According to the British Journal of Nursing, approximately 21,000 people a year undergo Stoma formation surgery. Whilst an increasing number of people are undergoing this life-saving surgery, the information available for those who wish to exercise with a stoma is limited. Earlier this year, Petrina Barber of the Beyond the Stoma campaign spoke to Vim Health to help raise awareness on the benefits of exercise and how to do so safely post-surgery. In this article, Vim Health shares insight into exercising post-abdominal surgery for Ostomy Awareness Day.
Before starting any exercise program after surgery, it’s crucial to consult your healthcare professional, such as your surgeon or stoma care nurse. They can provide personalized advice based on your medical condition and help you understand any limitations or precautions you should take during physical activity. Exercising with a stoma is not only possible but highly encouraged for individuals with an ostomy. Regular physical activity can significantly improve overall health, boost mood, and increase quality of life. Whether you have a colostomy, ileostomy, or urostomy, here are some tips to help you exercise safely and comfortably with a stoma.
If you are new to exercise or have recently undergone surgery, begin with low-impact activities, and gradually increase the intensity over time. Walking, gentle stretching, or swimming are excellent starting points. Above all, focus on strengthening that core first. We use our core for everyday tasks such as sitting in a chair, bending down to pick things up, coughing and sneezing. Something like abdominal surgery can take a long time to recover from if not done correctly. The video below shares insight specifically for those first exercises post-surgery. Here, Bex discusses the importance of core strengthening exercises and shares two useful moves for getting started:
Things to consider when exercising.
Wear comfortable and supportive clothing during exercise. Consider using an ostomy support belt or wrap to help secure the ostomy pouch and prevent it from moving excessively during physical activity. Make sure your stoma pouch is empty before starting your workout. An empty bag will be more comfortable and secure during exercise. Different types of physical activity may affect your Stoma’s output. For instance, high-impact exercises might increase output for some individuals. Pay attention to how your Stoma responds to different activities and adjust accordingly. Staying well-hydrated and nourished is essential for everyone, but it’s critical for those with a stoma. Be sure to drink enough water before, during, and after exercise, and consider having small, easily digestible snacks to maintain your energy levels.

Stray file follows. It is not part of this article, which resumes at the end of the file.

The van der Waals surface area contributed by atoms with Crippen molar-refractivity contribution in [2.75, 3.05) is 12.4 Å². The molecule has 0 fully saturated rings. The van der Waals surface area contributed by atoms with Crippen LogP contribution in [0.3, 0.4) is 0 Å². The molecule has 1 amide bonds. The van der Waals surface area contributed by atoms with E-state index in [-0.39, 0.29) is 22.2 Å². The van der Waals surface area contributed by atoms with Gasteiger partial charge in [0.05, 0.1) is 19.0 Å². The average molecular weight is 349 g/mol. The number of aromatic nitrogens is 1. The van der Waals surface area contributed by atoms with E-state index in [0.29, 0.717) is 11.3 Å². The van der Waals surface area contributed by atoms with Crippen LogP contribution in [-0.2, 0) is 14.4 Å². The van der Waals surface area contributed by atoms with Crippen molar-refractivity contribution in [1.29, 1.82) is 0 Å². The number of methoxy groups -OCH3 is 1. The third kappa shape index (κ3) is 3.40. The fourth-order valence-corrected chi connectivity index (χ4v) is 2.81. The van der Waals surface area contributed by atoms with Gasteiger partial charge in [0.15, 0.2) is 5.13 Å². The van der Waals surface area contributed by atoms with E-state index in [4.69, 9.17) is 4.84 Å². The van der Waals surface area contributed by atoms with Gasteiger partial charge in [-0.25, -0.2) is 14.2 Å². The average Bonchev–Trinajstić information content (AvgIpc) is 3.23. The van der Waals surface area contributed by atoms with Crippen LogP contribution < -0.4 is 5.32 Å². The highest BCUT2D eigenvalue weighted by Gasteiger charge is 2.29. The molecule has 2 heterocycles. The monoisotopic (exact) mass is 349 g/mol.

Listen to Your Body
Many types of exercises are stoma-friendly, but some may require modifications. Generally, low-impact activities like walking, cycling, yoga, and swimming are well-tolerated by most individuals with a stoma. Maintaining a strong core is optimal for stoma support and overall well-being. Engage in gentle core-strengthening exercises that do not put undue pressure on your abdominal area and slowly build from there. If you enjoy contact sports or activities with a risk of impact to the abdomen, consider wearing additional protection over your Stoma, such as a stoma guard or protective padding. Always pay attention to your body’s signals during exercise. If you experience discomfort, pain, or unusual symptoms, stop the activity immediately and seek advice from your healthcare professional.
Exercising with a stoma can significantly improve your physical and mental well-being. By starting with slow core-focused exercises and working closely with your healthcare team, you can enjoy an active and fulfilling lifestyle with your Stoma.
Changing the narrative with Beyond the Stoma.
Beyond the Stoma is a campaign championed by Petrina Barber that seeks to: “Raise awareness about the challenges and opportunities associated with living with a stoma, shine a light on those suffering in silence, and break down negative stereotypes that may hold individuals back. Our campaign aims to create a community that inspires and encourages people to thrive, not just survive.” For more information on the Beyond the Stoma Campaign, follow their journey here.
“Exercise and training became my passion after cancer and a way in which I developed a positive sense of physical and mental well-being. The narrative around exercise with a stoma can sometimes be terrifying and, in many instances, can put people off exercise altogether.
Post my stoma surgery, I focussed solely on the basics, intent on strengthening my core through modified and appropriate rehab exercises. For me, a strong core is foundational, not just for getting back to training but for all of life’s activities and how you move your body.”
“Having a stoma doesn’t have to hold you back.”
“The best advice I would give anyone post-stoma surgery is that exercise is for everyone, but the path to exercise is as individual as you are. Focus on strengthening your core, develop an understanding of your body, listen to yourself and don’t compare to anyone else; what’s right for one person isn’t suitable for everyone and above all, find what you enjoy!”
– Petrina Barber, Beyond the Stoma Founder.